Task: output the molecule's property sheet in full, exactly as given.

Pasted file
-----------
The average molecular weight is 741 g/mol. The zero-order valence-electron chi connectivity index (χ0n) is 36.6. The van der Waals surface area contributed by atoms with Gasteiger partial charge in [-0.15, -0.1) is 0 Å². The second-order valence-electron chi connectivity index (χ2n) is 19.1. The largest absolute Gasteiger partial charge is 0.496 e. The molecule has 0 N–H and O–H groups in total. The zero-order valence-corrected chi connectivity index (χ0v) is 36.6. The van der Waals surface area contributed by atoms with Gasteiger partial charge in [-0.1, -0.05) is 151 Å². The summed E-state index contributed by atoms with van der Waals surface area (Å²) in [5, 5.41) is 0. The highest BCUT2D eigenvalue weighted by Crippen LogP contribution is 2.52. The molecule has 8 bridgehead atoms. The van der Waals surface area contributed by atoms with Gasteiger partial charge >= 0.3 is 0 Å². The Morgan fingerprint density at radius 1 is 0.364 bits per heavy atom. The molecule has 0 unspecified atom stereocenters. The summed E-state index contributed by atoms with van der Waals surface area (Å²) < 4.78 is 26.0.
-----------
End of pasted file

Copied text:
The average molecular weight is 741 g/mol. The zero-order valence-electron chi connectivity index (χ0n) is 36.6. The van der Waals surface area contributed by atoms with Gasteiger partial charge in [-0.15, -0.1) is 0 Å². The second-order valence-electron chi connectivity index (χ2n) is 19.1. The largest absolute Gasteiger partial charge is 0.496 e. The molecule has 0 N–H and O–H groups in total. The zero-order valence-corrected chi connectivity index (χ0v) is 36.6. The van der Waals surface area contributed by atoms with Gasteiger partial charge in [-0.1, -0.05) is 151 Å². The summed E-state index contributed by atoms with van der Waals surface area (Å²) in [5, 5.41) is 0. The highest BCUT2D eigenvalue weighted by Crippen LogP contribution is 2.52. The molecule has 8 bridgehead atoms. The van der Waals surface area contributed by atoms with Gasteiger partial charge >= 0.3 is 0 Å². The Morgan fingerprint density at radius 1 is 0.364 bits per heavy atom. The molecule has 0 unspecified atom stereocenters. The summed E-state index contributed by atoms with van der Waals surface area (Å²) < 4.78 is 26.0.